George Whitman dies at 98; founder of legendary Paris bookshop


George Whitman, the legendary founder of the Paris bookshop and literary institution Shakespeare & Co., died Wednesday. He was 98.

The Left Bank bookshop was closed Wednesday, and a note on the door said Whitman had suffered a stroke a few months earlier. He “died peacefully at home in the apartment above his bookshop,” the letter said.

On Wednesday night, people stopped to leave notes, flowers and candles along the ground and covering the window of the shop, now run by his daughter, Sylvia. Many of them said the place had always been much more than a bookshop to them, but a second home. Literally.


Over the years, Whitman has sheltered about 50,000 young, struggling writer types for free, right in the shop if they needed a roof, wanted to save a franc, or just had ideas about books and a hankering for a certain bohemian way of life. All they had to do in exchange was work a few hours in the shop, write a one-page biography and provide their picture (an idea born out of Whitman’s attempt to appease French authorities who wanted to know more about the clandestine “hotel” he was running on the left bank of the Seine River).

The shop has kept all the letters from past boarders, dubbed “Tumbleweeds” by Whitman, and each one is a testament to how he changed their lives.

Pia Copper said Whitman hired her on the spot in 1994, and she stayed 10 years.

“He found so many young people who were lost, on drugs, totally hopeless, and they lived here. And there was no hard logic to it, other than: Give them a roof, and maybe part of the shop will rub off on them,” Copper said.

Though eventually an economic success, attracting book lovers from all over the world and writers such as Anais Nin, Lawrence Durrell, Allen Ginsberg and Lawrence Ferlinghetti, the running joke was that the place rarely actually did what a bookstore is supposed to do: Sell books.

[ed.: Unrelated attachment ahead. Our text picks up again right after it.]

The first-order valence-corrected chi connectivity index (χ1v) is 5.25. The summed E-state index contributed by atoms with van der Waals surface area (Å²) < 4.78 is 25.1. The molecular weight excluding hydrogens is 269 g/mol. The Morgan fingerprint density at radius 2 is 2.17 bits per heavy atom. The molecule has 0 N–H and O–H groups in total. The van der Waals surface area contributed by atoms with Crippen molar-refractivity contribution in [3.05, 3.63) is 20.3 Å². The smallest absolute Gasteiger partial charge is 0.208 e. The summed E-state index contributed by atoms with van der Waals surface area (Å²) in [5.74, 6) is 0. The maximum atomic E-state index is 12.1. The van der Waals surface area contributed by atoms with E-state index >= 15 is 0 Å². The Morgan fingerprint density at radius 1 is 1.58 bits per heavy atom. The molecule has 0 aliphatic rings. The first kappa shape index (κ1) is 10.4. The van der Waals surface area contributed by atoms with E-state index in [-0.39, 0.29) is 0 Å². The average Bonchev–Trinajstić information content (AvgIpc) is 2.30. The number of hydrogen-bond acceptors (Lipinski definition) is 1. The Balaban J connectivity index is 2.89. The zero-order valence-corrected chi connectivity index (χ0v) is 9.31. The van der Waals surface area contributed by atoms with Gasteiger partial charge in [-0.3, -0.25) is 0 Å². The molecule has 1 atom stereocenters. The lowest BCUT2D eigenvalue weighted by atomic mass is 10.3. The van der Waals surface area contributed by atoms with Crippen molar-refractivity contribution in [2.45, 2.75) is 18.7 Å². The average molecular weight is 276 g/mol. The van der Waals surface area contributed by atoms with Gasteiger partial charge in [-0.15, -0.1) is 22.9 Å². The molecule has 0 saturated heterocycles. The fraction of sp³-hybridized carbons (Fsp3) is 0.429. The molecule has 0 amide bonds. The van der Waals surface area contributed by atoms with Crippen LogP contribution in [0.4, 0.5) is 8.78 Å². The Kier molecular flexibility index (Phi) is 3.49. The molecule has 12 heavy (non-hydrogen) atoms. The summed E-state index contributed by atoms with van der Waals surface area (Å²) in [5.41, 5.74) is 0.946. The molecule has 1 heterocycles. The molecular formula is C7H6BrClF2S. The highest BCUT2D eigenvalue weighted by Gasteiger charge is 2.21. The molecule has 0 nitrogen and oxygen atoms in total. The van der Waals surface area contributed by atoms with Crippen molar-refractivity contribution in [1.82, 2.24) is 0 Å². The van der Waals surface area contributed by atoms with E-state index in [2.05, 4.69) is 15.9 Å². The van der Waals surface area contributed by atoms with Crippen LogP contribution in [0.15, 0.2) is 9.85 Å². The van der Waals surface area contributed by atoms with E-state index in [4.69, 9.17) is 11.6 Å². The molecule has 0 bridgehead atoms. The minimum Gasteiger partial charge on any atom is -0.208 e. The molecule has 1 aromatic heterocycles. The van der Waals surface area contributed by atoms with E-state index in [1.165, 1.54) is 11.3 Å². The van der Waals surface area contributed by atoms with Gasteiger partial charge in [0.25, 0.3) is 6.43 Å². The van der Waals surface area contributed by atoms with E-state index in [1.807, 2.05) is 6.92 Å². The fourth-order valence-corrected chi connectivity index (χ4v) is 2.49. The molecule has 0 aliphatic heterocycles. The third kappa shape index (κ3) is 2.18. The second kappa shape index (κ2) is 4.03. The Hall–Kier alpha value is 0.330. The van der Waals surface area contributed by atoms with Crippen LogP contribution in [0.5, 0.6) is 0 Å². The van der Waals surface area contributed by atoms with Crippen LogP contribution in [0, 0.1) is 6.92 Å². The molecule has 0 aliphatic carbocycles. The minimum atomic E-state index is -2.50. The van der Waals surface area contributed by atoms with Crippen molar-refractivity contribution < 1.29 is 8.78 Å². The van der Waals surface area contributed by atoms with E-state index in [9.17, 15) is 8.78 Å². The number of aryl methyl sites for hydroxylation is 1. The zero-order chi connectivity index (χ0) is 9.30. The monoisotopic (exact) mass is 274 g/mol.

And that was exactly how Whitman wanted it. He used to call Shakespeare & Co. “a socialist utopia masquerading as a bookshop,” and in a recent interview with the Los Angeles Times, he said: “I never had any money, and never needed it. I’ve been a bum all my life.”

But Whitman was something of a wild-haired, and wild-mannered, king to those who knew him. The land he ruled, with its constant flow of lodgers and poets from all over the world, might as well have come out of the books he loved, and read so voraciously. (One per night.)


Inspired by Sylvia Beach’s famous Paris bookstore and publishing house, which closed during World War II, Whitman fashioned the 17th century, two-story apartment into a labyrinth of soft-lit, teetering bookshelves, winding stairs, a library, stacks of well-read Life magazines, and cushy benches that turned to beds at night for Tumbleweeds. Free tea and pancake brunches were served every weekend to anyone brave, or hungry enough. After brunch, the leftover, mysteriously thick pancake batter was used as glue to repair peeling floor rugs.

Whitman didn’t care much for supervising the young lodgers that passed through, but his temper could famously flare if a book was misplaced or an edition not shelved just so.

“He’s the most un-phony person,” Sylvia Whitman, 30, said in an interview this year with The Times. He “says what he thinks, and he doesn’t care what anyone thinks of him. And it’s quite refreshing.”

He once threw a book out the second floor window at a customer below because he thought they might enjoy reading it. And he used to light people’s hair on fire to save them the trouble of paying for a haircut. After all, he had been using the same technique on himself for years.

Whitman was born in 1913 in East Orange, N.J., and his Shakespeare & Co. universe was largely inspired from his experience hoboing through South America as a teen, where poor locals took him in after he ran out of food and money. He famously used to say he couldn’t refuse anyone a roof, “lest they be angels in disguise.”

Sylvia Whitman lived with and cared for her father in his final years, while running the shop, which she has delicately nudged into the current century. (She added a cash register and telephone, despite stiff protests from regulars.)


And more than that, she and her staff have also added high-profile concerts, readings, literary prizes and other cultural events to the shop’s repertoire, adding her own touch, but keeping the place as active as when Beatnik readings were hosted there by her father. Tumbleweeds are also still welcome.

“We don’t want to think of it as an end of an era,” said Christopher Copper-Ind, Pia Copper’s husband. “Of course it will continue with Sylvia.”

Whitman will be buried at the Père Lachaise cemetery in Paris.

Lauter is a special correspondent.